Why do analyses of different features of an organism result in conflicting patterns of evolutionary relationships? Their findings, “Understanding phylogenetic incongruence: lessons from phyllostomid bats,” appear in the August 14 edition of Biological Reviews.
Two nectar-feeding bats in the Neotropical family Phyllostomidae; the glossophagine Pallas's long-tongued bat, Glossophaga soricina, (left) and the lonchophylline orange nectar bat, Lonchophylla robusta, (right). In a new study Dávalos, Cirranello, et al., show that many anatomical features implying a common origin of nectar feeding for glossophagines and lonchophyllines — such as a long, extensible tongue — are related to their shared diet. Their evolutionary patterns are consistent with natural selection. (Photo credit: Felineora (left), Marco Tschapka (right).
To answer this question, Liliana Dávalos, PhD, Assistant Professor in the Department of Ecology and Evolution, and member of the Consortium for Inter-Disciplinary Environmental Research (CIDER) at Stony Brook University, and Andrea Cirranello of the Division of Vertebrate Zoology at the American Museum of Natural History (AMNH), together with colleagues at the AMNH and the New York College of Osteopathic Medicine, examined the skin, skeleton, muscle, tongue, internal organs and a few genes of a family of New World bats, applying statistical models to uncover the genetic and anatomical features that produced the conflicts between evolutionary patterns. This work was funded in part by the National Science Foundation.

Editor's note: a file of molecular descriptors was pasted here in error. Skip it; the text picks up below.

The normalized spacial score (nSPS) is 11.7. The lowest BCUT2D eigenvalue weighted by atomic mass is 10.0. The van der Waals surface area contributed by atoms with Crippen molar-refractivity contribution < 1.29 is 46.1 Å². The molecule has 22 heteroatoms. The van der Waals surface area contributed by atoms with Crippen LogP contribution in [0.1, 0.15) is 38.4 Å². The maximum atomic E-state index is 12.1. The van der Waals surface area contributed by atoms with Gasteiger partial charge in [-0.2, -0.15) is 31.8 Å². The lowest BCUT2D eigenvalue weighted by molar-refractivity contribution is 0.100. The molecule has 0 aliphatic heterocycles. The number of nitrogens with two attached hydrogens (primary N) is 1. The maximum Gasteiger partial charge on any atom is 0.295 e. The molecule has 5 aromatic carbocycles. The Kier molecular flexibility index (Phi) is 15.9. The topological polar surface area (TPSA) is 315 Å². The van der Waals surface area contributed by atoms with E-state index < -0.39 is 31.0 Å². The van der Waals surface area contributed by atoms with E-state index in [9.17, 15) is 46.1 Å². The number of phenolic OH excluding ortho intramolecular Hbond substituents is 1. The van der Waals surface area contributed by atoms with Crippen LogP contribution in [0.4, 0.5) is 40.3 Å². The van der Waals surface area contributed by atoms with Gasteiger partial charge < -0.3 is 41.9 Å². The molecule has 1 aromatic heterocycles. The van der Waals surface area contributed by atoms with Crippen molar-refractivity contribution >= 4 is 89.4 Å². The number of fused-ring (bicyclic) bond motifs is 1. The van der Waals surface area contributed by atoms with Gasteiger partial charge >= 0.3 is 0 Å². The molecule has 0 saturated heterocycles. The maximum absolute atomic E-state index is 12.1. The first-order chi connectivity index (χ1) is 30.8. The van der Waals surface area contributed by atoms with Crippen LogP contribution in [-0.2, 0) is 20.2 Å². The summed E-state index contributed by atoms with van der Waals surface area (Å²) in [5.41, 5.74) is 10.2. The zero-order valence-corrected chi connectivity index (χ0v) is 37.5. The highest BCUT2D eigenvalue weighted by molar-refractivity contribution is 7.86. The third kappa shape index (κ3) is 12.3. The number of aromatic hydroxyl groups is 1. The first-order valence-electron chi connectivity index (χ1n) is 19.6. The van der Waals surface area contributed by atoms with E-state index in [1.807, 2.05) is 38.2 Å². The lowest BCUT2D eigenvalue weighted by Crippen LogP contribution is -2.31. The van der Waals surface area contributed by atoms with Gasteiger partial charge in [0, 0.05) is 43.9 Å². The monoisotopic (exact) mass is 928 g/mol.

Specifically, the team examined why genes suggested that nectar feeding had evolved twice in Leaf-Nosed bats, while the anatomical features strongly pointed to a single origin of nectar feeding in this group. Most bats feed on insects, but New World Leaf-Nosed bats are exceptionally diverse in that they feed on nectar, fruit, frogs, lizards and even blood.
The team traced the conflict in evolutionary patterns among nectar-feeding bats to traits linked to feeding, such as the shape and number of teeth, gaining a “paintbrush” type tongue tip, and rearranging the tongue muscles to accommodate longer, extensible tongues. All of these traits are thought to be associated with specialized nectar feeding. The grouping of all nectar-feeding bats broke down into smaller groups when those traits were taken out of the analyses. Overall, the team found that anatomical traits and the studied genes tended to agree on many parts of the evolutionary tree, but that the anatomical traits associated with nectar feeding brought nectar-feeding bats together.
Natural selection has shaped the anatomy of organisms, but when specializations evolved long ago, it can be difficult for evolutionary biologists to demonstrate that traits bear its signature. By ruling out other biological processes that produce conflict among evolutionary trees, and tracing the conflict to specific traits that are known to enable drinking nectar, the team was able to narrow the options and discover patterns consistent with the signature of adaptation to diet. “We found that anatomical traits associated with nectar feeding have evolved and been lost several times, so they tend to bring bats from different branches of the evolutionary tree together, in direct conflict with genetic trees,” Dávalos and Cirranello said.
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